When I was a kid, one of the things we did every autumn was to help rake up huge piles of leaves, and then run and jump in them. The younger children threw themselves into the piles, while the older ones turned leaf-pile jumping into a broad-jump type event. It was good, dirty fun that lasted until the leaves lost their loft and were hauled off to the compost pile.
We didn't know it at the time, but all our jumping helped prepare the leaves for composting. When whole leaves are broken into smaller pieces, they leach out their tannins more readily than whole leaves, which transforms them into a suitable lunch for varying strains of fungi. These days I use a mower to coarsely shred my leaves, which I then use as winter mulch in the vegetable garden.
Indeed, the mixture of chopped leaves and end-of-the-season grass clippings I can collect with my mower's bagging attachment is the best mulch I have found for covering newly planted beds of garlic.
In the more wooded parts of my yard it is more practical to rake whole leaves into a bin for later use in compost or as mulch, and sometimes friends offer me plump bags of whole leaves. Setting up a temporary holding bin for composting leaves using stakes and plastic fencing takes about ten minutes, and some kind of enclosure is required to keep the leaves from blowing about.
At first I make no attempt to moisten my gathered leaves, because dry leaves break into pieces more readily than wet ones. Thin leaves like those from dogwoods or poplars crumble like potato chips when they are dry, and thicker oak leaves crack into pieces. I stomp through the piles each time I add more leaves to crush them up a bit, and then wait for winter rains to gradually wet down the leaves.
I am often asked about speeding up the leaf composting process by adding either fertilizer, as a nitrogen source, or a microbial compost starter. Neither are good ideas. Research on the biology of leaf decomposition has shown that the specific strains of fungi needed to start the rotting process are on the leaves before they fall from the trees. These fungi need only moisture and time to do their work, and might be set back by the introduction of alien microorganisms or chemical changes in their environment. Once you hoard a quantity of leaves and have them contained, you can let them sit there until you find a good use for them.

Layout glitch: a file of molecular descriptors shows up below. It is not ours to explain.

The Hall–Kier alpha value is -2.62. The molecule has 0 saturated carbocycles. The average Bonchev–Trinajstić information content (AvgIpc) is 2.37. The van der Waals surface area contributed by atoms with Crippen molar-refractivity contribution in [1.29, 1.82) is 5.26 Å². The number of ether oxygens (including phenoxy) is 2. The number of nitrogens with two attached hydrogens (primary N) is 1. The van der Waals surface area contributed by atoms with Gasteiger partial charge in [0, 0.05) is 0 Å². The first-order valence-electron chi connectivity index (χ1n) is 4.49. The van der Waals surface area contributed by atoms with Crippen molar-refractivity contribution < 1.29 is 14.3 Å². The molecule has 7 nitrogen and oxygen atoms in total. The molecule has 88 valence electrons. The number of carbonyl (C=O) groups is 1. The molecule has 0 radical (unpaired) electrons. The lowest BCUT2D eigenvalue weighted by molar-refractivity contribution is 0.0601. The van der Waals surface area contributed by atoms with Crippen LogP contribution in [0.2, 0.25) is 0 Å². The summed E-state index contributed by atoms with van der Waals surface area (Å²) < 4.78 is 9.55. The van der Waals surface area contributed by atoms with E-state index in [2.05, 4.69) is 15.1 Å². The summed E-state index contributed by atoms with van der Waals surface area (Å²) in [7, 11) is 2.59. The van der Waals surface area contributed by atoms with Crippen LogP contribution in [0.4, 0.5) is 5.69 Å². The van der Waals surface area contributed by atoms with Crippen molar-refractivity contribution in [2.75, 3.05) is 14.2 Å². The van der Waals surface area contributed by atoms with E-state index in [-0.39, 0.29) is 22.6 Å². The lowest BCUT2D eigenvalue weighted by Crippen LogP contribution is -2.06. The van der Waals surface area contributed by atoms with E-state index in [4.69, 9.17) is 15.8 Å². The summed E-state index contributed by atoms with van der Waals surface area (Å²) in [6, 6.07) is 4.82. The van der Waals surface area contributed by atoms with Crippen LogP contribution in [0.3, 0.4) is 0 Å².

Leaf Mulch for Vegetables
By spring my collected leaves have begun to soften, but they are still in clumps that smell like rotting leaves. I often snake a soaker hose around the pile to provide moisture, but then proceed to use the half-rotted leaves as vegetable garden mulch as the need arises. Leaf mulch keeps the soil cool while blocking light to weeds, and several vegetables including bulb onions, pumpkins and potatoes have shown higher yields when their root zones are covered with a thick blanket of leaf mulch. Young fruit trees respond well to leaf mulch, too, by showing faster growth and better use of soil nutrients.
If I were more patient I might make a batch of true leaf mould, which takes two years in my climate. An ideal substitute for peat moss, leaf mould does a great job of retaining moisture and suppressing diseases in potting soil mixes, and it dramatically lightens up soil when dug into a garden bed. I used to have lots of it, thanks to neighbors who dumped their leaves in the woods every fall and forgot about them -- after letting the neighborhood kids jump in the piles first.
By Barbara Pleasant